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Dutch Go to Polls in National Elections Amid Economic Fears

Dutch voters are voting in national elections, the first in a eurozone country since the collapse of the Greek economy.
When the Netherlands' elections were called a few months ago, the big issue was immigration.

The battle then was largely between populist Geert Wilders, who advocates taxing headscarves and banning the Koran, and a champion of integration, Job Cohen, the popular Amsterdam mayor who held his city together after an Islamic extremist murdered filmmaker Theo van Gogh in 2004.

But as the financial crisis hit Europe, voter's priorities shifted, as Dutch pollster Maurice de Hond explains.

"This campaign was clearly only about economics and only about how do we do the cuts in government," said Maurice de Hond. "Therefore the liberal-conservative party will most likely be the winner for the first time in history."

The Netherlands has to cut some nearly $36 billion from its budget in the next five years. And the majority of voters believe Mark Rutte's liberal-conservative VVD Party has the soundest economic plan to do just that. But Job Cohen's Labor Party was in a close second place in public-opinion polls. Building a coalition is not expected to be easy.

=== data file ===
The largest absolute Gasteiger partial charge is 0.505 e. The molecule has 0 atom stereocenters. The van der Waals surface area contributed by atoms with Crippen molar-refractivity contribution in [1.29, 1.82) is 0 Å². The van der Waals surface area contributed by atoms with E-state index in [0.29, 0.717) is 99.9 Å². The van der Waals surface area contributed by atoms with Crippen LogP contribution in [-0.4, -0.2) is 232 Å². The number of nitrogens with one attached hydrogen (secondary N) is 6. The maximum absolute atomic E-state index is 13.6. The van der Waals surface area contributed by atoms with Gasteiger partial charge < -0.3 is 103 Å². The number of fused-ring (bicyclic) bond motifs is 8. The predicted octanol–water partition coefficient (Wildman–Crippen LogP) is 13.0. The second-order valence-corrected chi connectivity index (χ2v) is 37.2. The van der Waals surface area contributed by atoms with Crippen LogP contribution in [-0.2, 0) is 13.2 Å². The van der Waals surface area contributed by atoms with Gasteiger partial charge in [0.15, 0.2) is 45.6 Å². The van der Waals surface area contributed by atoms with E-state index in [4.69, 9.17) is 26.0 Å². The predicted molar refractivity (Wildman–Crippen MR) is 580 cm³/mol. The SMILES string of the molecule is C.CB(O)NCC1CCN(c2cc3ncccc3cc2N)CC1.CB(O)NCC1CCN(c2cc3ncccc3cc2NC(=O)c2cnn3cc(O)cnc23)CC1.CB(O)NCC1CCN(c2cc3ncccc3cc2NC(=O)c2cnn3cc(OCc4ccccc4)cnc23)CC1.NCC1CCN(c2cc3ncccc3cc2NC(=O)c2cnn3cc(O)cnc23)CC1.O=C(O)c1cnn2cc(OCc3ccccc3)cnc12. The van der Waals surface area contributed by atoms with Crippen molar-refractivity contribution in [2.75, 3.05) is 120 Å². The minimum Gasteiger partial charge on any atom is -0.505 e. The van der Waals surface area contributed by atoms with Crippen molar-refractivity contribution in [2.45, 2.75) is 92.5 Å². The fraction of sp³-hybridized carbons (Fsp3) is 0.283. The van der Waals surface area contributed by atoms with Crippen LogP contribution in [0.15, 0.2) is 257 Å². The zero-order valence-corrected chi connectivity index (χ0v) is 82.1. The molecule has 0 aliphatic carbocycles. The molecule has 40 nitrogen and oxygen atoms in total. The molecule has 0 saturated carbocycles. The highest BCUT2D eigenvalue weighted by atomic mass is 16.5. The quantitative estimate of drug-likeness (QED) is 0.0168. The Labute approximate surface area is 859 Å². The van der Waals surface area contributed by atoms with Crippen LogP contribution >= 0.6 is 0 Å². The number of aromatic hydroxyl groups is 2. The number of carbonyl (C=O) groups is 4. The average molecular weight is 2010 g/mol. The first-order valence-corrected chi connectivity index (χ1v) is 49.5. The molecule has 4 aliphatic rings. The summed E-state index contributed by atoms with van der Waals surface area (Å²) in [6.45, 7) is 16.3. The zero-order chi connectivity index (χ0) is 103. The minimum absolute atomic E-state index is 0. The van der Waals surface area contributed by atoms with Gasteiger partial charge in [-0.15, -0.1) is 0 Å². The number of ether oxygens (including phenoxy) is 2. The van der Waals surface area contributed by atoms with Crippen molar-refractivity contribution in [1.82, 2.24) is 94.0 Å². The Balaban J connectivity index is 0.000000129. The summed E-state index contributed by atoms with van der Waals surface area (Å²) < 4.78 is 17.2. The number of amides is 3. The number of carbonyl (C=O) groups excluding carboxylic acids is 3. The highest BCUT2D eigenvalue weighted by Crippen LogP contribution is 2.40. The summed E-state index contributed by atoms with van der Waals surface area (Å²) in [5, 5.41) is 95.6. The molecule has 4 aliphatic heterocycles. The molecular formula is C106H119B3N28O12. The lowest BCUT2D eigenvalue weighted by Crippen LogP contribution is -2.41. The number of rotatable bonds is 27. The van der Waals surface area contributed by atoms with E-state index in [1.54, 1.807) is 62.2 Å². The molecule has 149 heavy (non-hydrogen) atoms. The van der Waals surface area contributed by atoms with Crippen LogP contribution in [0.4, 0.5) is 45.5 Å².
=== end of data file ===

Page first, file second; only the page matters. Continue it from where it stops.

And although Geert Wilders has seen his support drop, his party is still expected to double its seats in Parliament, meaning it too could be part of a ruling coalition.

But voters at an elementary school in a well-off neighborhood in the center of Amsterdam appear to be bucking the national trend. They are decidedly left of center. They say their concern is less on the economy and more on stopping the right-wing agenda of anti-Islamist Wilders.

PERSON 1: "My main concern is that Wilders will somehow become part of our government."

PERSON 2: "Without a strong economy we cannot be as progressive and have a fantastic social network for all the poor people in Holland."

In the final TV debates Tuesday, the candidates made their last appeals to voters. One in five of them are still undecided. Although the winners and losers will be known soon after the polls close, the shape of the next government will likely remain a mystery for weeks.